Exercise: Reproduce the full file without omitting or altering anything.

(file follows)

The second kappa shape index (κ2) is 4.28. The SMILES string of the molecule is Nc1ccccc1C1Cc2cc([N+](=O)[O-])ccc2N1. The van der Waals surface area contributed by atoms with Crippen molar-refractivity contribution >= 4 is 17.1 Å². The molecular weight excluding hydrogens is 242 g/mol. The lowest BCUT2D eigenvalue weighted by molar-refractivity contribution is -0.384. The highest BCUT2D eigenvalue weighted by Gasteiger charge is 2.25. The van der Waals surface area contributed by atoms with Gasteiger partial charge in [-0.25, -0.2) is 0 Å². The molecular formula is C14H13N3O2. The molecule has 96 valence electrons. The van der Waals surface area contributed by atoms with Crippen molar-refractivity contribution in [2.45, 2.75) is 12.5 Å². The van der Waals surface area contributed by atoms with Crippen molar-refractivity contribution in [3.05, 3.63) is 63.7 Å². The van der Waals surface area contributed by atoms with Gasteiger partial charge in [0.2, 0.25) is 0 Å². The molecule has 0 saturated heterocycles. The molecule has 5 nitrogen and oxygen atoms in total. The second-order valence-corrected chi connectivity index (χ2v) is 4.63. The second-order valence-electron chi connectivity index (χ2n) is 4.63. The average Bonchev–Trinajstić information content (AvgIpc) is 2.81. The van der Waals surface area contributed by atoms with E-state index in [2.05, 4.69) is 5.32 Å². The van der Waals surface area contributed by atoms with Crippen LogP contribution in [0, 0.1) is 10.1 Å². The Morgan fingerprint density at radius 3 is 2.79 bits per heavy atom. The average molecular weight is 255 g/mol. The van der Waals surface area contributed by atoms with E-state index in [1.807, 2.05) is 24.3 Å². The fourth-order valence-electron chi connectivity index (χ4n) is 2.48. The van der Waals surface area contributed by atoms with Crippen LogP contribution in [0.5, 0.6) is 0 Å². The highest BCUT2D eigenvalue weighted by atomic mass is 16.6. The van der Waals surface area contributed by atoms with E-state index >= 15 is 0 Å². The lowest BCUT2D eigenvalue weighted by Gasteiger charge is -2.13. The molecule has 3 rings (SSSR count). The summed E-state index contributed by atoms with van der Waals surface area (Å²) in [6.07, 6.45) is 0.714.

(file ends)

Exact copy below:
The second kappa shape index (κ2) is 4.28. The SMILES string of the molecule is Nc1ccccc1C1Cc2cc([N+](=O)[O-])ccc2N1. The van der Waals surface area contributed by atoms with Crippen molar-refractivity contribution >= 4 is 17.1 Å². The molecular weight excluding hydrogens is 242 g/mol. The lowest BCUT2D eigenvalue weighted by molar-refractivity contribution is -0.384. The highest BCUT2D eigenvalue weighted by Gasteiger charge is 2.25. The van der Waals surface area contributed by atoms with Gasteiger partial charge in [-0.25, -0.2) is 0 Å². The molecular formula is C14H13N3O2. The molecule has 96 valence electrons. The van der Waals surface area contributed by atoms with Crippen molar-refractivity contribution in [2.45, 2.75) is 12.5 Å². The van der Waals surface area contributed by atoms with Crippen molar-refractivity contribution in [3.05, 3.63) is 63.7 Å². The van der Waals surface area contributed by atoms with Gasteiger partial charge in [0.2, 0.25) is 0 Å². The molecule has 0 saturated heterocycles. The molecule has 5 nitrogen and oxygen atoms in total. The second-order valence-corrected chi connectivity index (χ2v) is 4.63. The second-order valence-electron chi connectivity index (χ2n) is 4.63. The average Bonchev–Trinajstić information content (AvgIpc) is 2.81. The van der Waals surface area contributed by atoms with E-state index in [2.05, 4.69) is 5.32 Å². The van der Waals surface area contributed by atoms with Crippen LogP contribution in [0, 0.1) is 10.1 Å². The Morgan fingerprint density at radius 3 is 2.79 bits per heavy atom. The average molecular weight is 255 g/mol. The van der Waals surface area contributed by atoms with E-state index in [1.807, 2.05) is 24.3 Å². The fourth-order valence-electron chi connectivity index (χ4n) is 2.48. The van der Waals surface area contributed by atoms with Crippen LogP contribution in [0.5, 0.6) is 0 Å². The highest BCUT2D eigenvalue weighted by atomic mass is 16.6. The van der Waals surface area contributed by atoms with E-state index >= 15 is 0 Å². The lowest BCUT2D eigenvalue weighted by Gasteiger charge is -2.13. The molecule has 3 rings (SSSR count). The summed E-state index contributed by atoms with van der Waals surface area (Å²) in [6.07, 6.45) is 0.714.